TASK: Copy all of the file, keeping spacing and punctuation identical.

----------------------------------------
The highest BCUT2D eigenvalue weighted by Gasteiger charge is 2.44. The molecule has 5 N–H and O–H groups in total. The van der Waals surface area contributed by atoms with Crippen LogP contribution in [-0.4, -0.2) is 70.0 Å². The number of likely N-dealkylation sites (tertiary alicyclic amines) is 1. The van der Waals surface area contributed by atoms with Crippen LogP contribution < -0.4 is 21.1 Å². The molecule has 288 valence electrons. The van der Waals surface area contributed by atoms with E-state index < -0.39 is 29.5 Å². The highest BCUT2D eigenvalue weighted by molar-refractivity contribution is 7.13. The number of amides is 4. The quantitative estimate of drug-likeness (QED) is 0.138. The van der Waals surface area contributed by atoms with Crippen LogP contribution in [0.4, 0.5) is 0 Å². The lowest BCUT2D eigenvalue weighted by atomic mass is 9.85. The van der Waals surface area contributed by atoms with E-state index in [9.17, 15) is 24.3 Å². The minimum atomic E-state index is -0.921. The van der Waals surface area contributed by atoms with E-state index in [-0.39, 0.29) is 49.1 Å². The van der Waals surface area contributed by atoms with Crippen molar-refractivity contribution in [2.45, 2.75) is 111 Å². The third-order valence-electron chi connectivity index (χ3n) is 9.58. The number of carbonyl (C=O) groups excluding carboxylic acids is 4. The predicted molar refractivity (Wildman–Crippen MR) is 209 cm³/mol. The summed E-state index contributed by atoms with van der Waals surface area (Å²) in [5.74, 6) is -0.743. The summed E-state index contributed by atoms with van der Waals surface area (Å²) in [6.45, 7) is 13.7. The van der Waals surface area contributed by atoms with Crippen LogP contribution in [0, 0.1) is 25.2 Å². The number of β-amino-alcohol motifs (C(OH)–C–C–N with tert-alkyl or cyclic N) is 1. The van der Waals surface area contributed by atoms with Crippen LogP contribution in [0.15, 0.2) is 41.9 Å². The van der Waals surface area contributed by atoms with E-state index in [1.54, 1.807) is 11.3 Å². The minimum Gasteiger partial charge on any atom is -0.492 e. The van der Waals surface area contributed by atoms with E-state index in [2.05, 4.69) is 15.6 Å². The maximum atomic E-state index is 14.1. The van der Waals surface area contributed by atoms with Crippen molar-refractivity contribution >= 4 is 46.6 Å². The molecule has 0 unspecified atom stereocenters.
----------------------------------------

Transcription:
The highest BCUT2D eigenvalue weighted by Gasteiger charge is 2.44. The molecule has 5 N–H and O–H groups in total. The van der Waals surface area contributed by atoms with Crippen LogP contribution in [-0.4, -0.2) is 70.0 Å². The number of likely N-dealkylation sites (tertiary alicyclic amines) is 1. The van der Waals surface area contributed by atoms with Crippen LogP contribution < -0.4 is 21.1 Å². The molecule has 288 valence electrons. The van der Waals surface area contributed by atoms with E-state index < -0.39 is 29.5 Å². The highest BCUT2D eigenvalue weighted by molar-refractivity contribution is 7.13. The number of amides is 4. The quantitative estimate of drug-likeness (QED) is 0.138. The van der Waals surface area contributed by atoms with Crippen LogP contribution in [0.4, 0.5) is 0 Å². The lowest BCUT2D eigenvalue weighted by atomic mass is 9.85. The van der Waals surface area contributed by atoms with E-state index in [9.17, 15) is 24.3 Å². The minimum atomic E-state index is -0.921. The van der Waals surface area contributed by atoms with E-state index in [-0.39, 0.29) is 49.1 Å². The van der Waals surface area contributed by atoms with Crippen molar-refractivity contribution in [2.45, 2.75) is 111 Å². The third-order valence-electron chi connectivity index (χ3n) is 9.58. The number of carbonyl (C=O) groups excluding carboxylic acids is 4. The predicted molar refractivity (Wildman–Crippen MR) is 209 cm³/mol. The summed E-state index contributed by atoms with van der Waals surface area (Å²) in [5.74, 6) is -0.743. The summed E-state index contributed by atoms with van der Waals surface area (Å²) in [6.45, 7) is 13.7. The van der Waals surface area contributed by atoms with Crippen LogP contribution in [0, 0.1) is 25.2 Å². The number of β-amino-alcohol motifs (C(OH)–C–C–N with tert-alkyl or cyclic N) is 1. The van der Waals surface area contributed by atoms with Crippen LogP contribution in [0.15, 0.2) is 41.9 Å². The van der Waals surface area contributed by atoms with E-state index in [1.54, 1.807) is 11.3 Å². The minimum Gasteiger partial charge on any atom is -0.492 e. The van der Waals surface area contributed by atoms with E-state index in [2.05, 4.69) is 15.6 Å². The maximum atomic E-state index is 14.1. The van der Waals surface area contributed by atoms with Crippen molar-refractivity contribution >= 4 is 46.6 Å². The molecule has 0 unspecified atom stereocenters.